I am delighted by the vigor of your collective efforts to save Beth Israel. It is what we should have done when they were closing St. Vincent’s Hospital. The pages of WestView are open to you.
— George Capsis
I am insulted by your statement, “…what we should have done when they were closing St. Vincent’s Hospital.” We fought hard and long. How can you be ignorant of the many, many people involved, the court cases, the replies to the Certificate of Need (the NYS Department of Health application for which approval is required to operate a medical facility or program), the many protests and rallies that led to people being jailed overnight, the volumes of petitions delivered to public hearings, and our press conference with Norman Siegel, the civil rights attorney?
What you could affirmatively state is that our elected officials were loudly with us in the fight, and then, suddenly, nowhere to be seen. They disappeared without the decency of a public explanation. But the people continued to fight.
I predict that the same thing will occur with Beth Israel. The silent meetings with elected officials and the proposed community assessment will again contain the bullshit of corporate propaganda. The health care providers who should be educating the public about the bottom line danger of hospital closings are not being recognized and have no public forum. The community will not be heard or listened to (already demonstrated by “public” hearings containing repetitive PowerPoint presentations). Furthermore, many medical services have already been eliminated at Beth Israel. My West Side community is unaware of this for the most part.
Finally, there never was consideration of the overall growing community needs of Lower Manhattan, including the West Side previously served by St. Vincent’s Hospital, or the importance of easily accessing health care programs for various community groups in need, by car and public transportation.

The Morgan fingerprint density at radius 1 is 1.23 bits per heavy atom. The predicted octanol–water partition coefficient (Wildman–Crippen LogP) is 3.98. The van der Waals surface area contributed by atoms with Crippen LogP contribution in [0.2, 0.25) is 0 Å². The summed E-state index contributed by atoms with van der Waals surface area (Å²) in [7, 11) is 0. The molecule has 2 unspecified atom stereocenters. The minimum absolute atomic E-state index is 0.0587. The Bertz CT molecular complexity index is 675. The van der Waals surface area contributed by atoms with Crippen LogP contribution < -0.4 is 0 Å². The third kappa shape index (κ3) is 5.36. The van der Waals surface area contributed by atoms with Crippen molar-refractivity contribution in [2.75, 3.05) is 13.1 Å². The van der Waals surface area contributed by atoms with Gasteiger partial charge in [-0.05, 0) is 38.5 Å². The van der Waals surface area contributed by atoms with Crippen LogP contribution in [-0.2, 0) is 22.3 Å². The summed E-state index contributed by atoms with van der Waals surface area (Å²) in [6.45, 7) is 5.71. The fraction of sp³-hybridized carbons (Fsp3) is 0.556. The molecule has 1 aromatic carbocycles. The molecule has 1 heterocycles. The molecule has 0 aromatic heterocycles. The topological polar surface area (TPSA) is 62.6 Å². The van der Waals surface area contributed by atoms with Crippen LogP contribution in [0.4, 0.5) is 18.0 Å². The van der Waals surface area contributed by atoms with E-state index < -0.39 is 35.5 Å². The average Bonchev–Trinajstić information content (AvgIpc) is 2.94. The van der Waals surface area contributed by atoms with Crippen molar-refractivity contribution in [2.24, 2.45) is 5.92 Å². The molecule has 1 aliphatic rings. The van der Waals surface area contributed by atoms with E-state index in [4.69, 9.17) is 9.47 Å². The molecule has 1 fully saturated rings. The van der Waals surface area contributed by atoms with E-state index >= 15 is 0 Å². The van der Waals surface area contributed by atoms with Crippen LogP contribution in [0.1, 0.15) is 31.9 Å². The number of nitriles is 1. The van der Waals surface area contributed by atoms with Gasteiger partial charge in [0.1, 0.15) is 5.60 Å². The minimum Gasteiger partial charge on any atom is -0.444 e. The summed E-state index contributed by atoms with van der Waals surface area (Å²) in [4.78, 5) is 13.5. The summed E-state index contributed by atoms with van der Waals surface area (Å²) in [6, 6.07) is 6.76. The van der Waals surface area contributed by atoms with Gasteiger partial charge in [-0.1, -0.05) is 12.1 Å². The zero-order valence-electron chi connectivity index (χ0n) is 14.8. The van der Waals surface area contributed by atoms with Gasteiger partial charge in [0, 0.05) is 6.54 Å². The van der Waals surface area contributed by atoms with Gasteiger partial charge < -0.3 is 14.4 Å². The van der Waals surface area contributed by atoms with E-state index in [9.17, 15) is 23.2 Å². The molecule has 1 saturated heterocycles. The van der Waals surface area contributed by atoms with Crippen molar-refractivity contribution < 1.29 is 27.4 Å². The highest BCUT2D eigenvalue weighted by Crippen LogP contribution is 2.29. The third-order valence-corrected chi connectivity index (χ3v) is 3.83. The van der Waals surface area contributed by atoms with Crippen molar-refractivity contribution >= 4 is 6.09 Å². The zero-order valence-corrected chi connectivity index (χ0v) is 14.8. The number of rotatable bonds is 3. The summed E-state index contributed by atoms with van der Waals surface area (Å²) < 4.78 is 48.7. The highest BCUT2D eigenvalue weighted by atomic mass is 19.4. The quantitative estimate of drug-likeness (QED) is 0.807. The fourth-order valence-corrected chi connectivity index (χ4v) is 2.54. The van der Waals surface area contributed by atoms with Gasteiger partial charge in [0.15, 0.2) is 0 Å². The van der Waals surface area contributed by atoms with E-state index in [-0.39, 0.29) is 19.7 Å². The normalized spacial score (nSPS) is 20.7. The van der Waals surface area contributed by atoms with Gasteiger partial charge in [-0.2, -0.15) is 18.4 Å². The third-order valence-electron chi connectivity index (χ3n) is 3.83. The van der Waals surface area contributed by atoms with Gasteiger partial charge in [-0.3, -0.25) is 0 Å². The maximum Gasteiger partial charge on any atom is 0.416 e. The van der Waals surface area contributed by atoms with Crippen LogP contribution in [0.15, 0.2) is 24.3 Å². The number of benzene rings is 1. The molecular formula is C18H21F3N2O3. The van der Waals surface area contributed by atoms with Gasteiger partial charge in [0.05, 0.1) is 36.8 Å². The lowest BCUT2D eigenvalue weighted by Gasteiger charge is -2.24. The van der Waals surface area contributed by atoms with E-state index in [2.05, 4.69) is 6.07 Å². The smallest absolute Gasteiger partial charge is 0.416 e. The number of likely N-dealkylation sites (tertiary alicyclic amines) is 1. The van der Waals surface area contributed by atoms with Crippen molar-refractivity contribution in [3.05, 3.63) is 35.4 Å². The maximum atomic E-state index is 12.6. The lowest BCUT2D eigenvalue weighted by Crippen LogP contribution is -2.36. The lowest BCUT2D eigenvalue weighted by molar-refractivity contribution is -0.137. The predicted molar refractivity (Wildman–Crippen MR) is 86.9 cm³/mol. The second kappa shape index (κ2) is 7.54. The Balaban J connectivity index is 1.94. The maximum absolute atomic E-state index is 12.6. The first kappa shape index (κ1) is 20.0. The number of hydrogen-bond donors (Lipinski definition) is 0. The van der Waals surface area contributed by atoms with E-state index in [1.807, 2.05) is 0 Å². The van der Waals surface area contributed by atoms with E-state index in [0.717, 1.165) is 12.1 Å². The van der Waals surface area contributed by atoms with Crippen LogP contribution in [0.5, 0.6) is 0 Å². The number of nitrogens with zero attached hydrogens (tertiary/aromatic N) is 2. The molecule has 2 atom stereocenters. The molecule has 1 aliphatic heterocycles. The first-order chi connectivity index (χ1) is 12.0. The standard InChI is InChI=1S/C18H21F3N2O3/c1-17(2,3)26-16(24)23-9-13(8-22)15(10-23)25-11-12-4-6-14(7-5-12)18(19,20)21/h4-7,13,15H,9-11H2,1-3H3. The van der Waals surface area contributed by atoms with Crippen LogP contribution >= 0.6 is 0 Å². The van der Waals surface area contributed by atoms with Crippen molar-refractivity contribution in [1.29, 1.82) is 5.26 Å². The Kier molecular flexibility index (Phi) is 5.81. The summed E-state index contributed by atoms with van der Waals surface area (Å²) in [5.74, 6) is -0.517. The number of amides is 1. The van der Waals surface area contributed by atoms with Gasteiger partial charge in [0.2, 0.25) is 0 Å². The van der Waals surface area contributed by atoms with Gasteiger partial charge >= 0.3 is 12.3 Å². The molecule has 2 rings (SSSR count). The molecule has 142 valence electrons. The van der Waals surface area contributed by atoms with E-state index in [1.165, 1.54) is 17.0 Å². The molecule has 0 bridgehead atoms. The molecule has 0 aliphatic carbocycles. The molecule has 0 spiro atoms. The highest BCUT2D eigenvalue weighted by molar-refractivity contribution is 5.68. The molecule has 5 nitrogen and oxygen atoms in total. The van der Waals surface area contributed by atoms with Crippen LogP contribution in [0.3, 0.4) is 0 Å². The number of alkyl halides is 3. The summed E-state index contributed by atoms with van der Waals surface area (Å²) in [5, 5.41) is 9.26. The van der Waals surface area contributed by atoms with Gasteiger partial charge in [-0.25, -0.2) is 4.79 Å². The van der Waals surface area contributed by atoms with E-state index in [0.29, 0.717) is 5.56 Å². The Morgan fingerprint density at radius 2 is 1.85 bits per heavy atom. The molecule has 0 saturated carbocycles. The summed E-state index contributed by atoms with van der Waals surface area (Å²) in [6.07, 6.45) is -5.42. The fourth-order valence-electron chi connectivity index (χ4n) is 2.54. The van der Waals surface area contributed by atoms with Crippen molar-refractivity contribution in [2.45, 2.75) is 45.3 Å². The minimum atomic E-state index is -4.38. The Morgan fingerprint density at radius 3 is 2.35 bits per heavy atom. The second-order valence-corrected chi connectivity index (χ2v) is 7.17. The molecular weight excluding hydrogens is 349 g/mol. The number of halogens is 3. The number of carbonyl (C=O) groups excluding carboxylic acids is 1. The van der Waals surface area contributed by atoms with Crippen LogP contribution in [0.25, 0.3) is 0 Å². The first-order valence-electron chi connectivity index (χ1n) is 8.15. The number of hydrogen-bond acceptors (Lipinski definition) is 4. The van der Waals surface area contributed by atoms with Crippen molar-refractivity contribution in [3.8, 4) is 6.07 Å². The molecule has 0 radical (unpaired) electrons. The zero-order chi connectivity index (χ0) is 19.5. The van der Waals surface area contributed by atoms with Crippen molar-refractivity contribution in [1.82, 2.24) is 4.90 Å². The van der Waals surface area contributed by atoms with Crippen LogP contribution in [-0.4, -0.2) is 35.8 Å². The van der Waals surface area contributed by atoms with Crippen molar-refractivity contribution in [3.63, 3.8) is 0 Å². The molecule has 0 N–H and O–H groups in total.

The St. Vincent’s Hospital political deal was made and settled in Albany with the real estate gang and the greedy officials who oversee our health care system to their own ends. That happened before the community could really understand how to fight back against even its own Community Board.
Tell me, what has changed? The City still allows land dedicated for the public good to be transferred to private entities. Money and slogans are what work, not caring for constituent needs. As for transparency, the NYS Department of Health refuses to maintain a website that is useful and accessible to the public. That says a great deal about the entire system to me.
What has changed is that there is now more traffic and more people—more children; more isolated, poor, elderly residents; and so many more tourists and homeless people—all in our community. All of these people need access to reliable medical services.
35 years of service within the St. Vincent’s Hospital Community Medicine Department